Russian real wages before and after 1917

Robert C. Allen, Ekaterina Khaustova

Research output: Contribution to journalArticlepeer-review


The paper measures real wages in St Petersburg, Moscow, and Kursk over 1853-1937. Workers in construction and large scale industry are studied. For the imperial period and the NEP, new series of prices are collected from archival and printed sources, and these radically revise previous measures of inflation. Russian living standards grew little between 1853 and 1913, but doubled between 1913 and 1928 due to the exchange rate, price, and employment policies followed by the regime. Real wages dropped to their pre-War level between 1928 and 1937, as the social surplus was mobilized for the industrialization drive.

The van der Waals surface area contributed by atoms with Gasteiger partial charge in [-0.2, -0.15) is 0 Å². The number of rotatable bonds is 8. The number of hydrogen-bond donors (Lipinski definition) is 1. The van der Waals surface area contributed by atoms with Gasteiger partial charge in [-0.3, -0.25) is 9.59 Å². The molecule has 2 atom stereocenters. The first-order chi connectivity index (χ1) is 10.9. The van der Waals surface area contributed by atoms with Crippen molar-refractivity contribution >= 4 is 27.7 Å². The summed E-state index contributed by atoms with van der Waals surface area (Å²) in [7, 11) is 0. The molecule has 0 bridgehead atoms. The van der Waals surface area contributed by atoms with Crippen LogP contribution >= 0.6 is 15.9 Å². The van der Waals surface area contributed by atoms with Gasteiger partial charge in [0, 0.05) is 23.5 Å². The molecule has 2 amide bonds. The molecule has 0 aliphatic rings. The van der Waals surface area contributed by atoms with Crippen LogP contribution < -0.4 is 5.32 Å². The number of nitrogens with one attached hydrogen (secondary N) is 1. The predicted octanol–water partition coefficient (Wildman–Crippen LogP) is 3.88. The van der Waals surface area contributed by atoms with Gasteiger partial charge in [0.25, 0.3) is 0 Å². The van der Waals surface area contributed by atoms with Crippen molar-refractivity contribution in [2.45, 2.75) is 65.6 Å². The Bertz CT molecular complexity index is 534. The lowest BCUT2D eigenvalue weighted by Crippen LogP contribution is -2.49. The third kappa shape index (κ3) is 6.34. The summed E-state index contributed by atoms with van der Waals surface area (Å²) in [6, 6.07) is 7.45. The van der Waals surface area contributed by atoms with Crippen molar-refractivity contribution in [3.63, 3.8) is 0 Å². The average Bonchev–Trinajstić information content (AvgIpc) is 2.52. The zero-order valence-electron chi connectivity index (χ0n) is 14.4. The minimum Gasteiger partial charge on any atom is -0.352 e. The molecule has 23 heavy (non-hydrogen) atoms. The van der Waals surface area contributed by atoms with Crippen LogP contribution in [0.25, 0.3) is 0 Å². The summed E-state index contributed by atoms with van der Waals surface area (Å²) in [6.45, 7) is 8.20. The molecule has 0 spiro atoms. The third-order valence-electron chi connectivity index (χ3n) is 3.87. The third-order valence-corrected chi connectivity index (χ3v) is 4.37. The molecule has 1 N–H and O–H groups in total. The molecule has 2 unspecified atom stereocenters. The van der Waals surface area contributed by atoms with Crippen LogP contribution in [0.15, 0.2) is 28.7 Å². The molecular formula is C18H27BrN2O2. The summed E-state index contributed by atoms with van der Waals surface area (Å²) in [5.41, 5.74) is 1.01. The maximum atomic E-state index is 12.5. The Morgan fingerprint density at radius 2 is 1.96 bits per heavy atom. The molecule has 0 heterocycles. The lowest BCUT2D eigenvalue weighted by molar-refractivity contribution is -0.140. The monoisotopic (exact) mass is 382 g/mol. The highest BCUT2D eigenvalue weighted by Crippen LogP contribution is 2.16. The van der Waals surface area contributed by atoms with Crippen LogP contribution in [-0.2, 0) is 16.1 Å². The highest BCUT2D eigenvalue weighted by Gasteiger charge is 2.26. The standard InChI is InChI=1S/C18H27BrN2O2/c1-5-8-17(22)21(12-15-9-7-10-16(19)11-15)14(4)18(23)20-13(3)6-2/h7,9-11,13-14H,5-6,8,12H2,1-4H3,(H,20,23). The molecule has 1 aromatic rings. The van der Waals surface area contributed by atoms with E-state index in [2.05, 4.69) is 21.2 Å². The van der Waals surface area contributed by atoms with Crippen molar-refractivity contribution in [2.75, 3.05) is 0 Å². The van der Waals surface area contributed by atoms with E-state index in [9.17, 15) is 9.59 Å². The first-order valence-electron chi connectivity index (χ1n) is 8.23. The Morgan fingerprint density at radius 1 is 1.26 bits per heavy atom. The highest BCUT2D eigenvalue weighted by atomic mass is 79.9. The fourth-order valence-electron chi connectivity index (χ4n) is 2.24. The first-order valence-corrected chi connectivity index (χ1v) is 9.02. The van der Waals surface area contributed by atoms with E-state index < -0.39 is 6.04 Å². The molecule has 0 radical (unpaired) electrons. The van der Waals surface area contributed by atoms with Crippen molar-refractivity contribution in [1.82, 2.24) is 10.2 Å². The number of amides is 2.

Original languageEnglish (US)
Pages (from-to)23-37
Number of pages15
JournalExplorations in Economic History
StatePublished - Apr 2019

ASJC Scopus subject areas

  • History
  • Economics and Econometrics


Dive into the research topics of 'Russian real wages before and after 1917'. Together they form a unique fingerprint.

Cite this